The Supreme Court determined that McCutchen’s assertion of the common fund doctrine, based on principles of unjust enrichment, amounted to “improperly mixing and matching rules from different equitable boxes.”23 The Court held that when analyzing “an equitable lien by agreement, the terms of the ERISA plan govern.”24 The “equitable lien by agreement” asserted under ERISA “arises from and serves to carry out a contract’s provision.”25 Federal courts may not apply the common fund doctrine because “enforcing the lien referenced the precise plan language.  Means holding the parties to their mutual promises.”26

McCutchen’s reliance on unjust enrichment and the common fund doctrine, were “’beside the point’ when parties demand what they bargained for in a valid agreement.”27 The court concluded that “[t]he [reimbursement] agreement becomes the measure of the parties’ equities; so if a contract abrogates the common- fund doctrine, the insurer is not unjustly enriched by claiming the benefit of its bargain.”28

The court then analyzed the substance of the actual reimbursement provision and concluded that while the common fund doctrine “cannot trump a reimbursement provision [it] might aid in properly construing it.”29

McCutchen’s care plan “is silent on the allocation of attorneys’ fees, and in those circumstances, the common-fund doctrine provides the appropriate default.”30

Only an explicit reimbursement provision will displace the common fund doctrine.31 The district court erred when it found that the plan “clearly repudiated the common-fund rule.”32 Lacking a clear repudiation of the common fund rule, the Court notes that “[n]o one can doubt that the common fund rule would govern here in the absence of a contrary agreement.”33

The court concluded that “[a] party would not typically expect or intend a plan saying nothing about attorneys’ fees to abrogate so strong and uniform a background rule [and] that means a court should be loath to read such a plan in that way.”34

The dissent rejected the court’s conclusion that “[b]ecause that term does not advert to the costs of recovery, it is properly read to retain the common-fund doctrine.”35 The dissent concluded that the court’s analysis of the reimbursement clause was unnecessary because it “granted certiorari on a question that presumed the contract’s terms were unambiguous…[and] has no business deploying against petitioner an argument that was neither preserved…nor fairly included within the question presented.”36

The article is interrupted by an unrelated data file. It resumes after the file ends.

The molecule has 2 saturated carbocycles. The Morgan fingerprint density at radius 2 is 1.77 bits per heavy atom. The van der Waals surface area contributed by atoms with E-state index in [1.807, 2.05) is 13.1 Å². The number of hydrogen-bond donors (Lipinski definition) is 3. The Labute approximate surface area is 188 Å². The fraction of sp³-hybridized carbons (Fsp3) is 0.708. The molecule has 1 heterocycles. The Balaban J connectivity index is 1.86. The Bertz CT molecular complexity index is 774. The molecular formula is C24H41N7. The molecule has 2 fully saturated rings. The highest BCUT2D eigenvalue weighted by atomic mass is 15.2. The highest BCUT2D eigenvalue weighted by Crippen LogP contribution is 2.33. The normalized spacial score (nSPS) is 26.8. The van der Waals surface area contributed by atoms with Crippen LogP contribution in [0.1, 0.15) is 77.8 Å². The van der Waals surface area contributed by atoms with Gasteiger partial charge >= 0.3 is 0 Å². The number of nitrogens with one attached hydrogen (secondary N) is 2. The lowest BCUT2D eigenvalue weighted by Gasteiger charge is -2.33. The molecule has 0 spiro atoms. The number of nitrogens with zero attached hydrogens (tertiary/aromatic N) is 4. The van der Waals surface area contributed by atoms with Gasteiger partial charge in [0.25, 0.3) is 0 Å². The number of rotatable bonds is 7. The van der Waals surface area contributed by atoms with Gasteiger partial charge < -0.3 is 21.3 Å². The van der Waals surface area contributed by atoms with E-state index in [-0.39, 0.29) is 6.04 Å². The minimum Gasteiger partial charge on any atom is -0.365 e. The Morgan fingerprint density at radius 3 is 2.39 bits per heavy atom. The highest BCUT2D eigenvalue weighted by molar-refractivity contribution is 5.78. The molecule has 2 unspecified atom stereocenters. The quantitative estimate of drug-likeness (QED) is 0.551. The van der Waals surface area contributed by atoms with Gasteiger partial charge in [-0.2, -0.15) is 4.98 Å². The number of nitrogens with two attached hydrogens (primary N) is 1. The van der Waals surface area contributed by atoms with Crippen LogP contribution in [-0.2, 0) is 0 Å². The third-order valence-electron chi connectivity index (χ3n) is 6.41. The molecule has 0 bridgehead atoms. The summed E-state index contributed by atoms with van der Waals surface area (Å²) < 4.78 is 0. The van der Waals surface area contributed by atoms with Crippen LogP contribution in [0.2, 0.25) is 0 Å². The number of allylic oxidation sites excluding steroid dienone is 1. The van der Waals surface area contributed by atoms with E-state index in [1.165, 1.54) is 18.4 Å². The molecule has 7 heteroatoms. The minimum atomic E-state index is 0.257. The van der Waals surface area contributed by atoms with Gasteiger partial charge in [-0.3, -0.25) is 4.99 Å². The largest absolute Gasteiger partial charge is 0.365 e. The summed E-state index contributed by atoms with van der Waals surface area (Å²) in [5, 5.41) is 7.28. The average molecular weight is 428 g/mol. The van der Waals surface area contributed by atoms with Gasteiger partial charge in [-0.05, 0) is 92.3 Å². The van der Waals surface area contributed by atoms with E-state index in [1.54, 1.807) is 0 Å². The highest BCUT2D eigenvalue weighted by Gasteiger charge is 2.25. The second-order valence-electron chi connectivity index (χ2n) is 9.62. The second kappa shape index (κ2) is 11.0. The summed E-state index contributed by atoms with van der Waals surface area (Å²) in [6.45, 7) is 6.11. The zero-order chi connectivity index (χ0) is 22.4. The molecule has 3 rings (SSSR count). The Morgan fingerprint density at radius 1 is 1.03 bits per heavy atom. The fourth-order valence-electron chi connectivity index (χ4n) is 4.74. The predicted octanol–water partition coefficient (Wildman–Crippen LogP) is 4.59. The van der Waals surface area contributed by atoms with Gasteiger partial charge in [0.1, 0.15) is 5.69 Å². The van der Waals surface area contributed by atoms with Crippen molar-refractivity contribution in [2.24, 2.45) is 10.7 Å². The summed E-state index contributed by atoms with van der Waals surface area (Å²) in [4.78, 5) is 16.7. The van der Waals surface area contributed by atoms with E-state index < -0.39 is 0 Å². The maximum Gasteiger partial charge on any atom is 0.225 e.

Handling ERISA Liens after McCutchen: During oral argument, the Justices raised the very real concern that some lawyers may not wish to devote a portion of their practice to pro bono collection work on behalf of a health insurer.37 The attorney for U.S. Air suggested that, before filing suit against the tortfeasor, lawyers attempt to reach an agreement with the insurer about reimbursement.38 Such an agreement may induce an attorney to prosecute a case she was otherwise hesitant to accept and would allow the insurer a cost-free method of recouping a portion of its medical expenses.

Given McCutchen’s limited rejection of the common fund doctrine, a plaintiff’s attorney should always verify if the client has coverage under an ERISA based health plan and proceed as follows: First, carefully assess the strength of the case and determine an approximate, realistic amount of potential recovery. Second, request immediately from the health plan administrator the specific reimbursement provision contained within the plan itself and do not rely on the summary plan description provided by your client or the insurer. As McCutchen makes clear, only a reimbursement provision that vitiates clearly the common fund doctrine will permit full recovery of paid medical expenses. Third, attempt to secure a written agreement with the health plan administrator that specifies the exact terms of reimbursement before filing suit.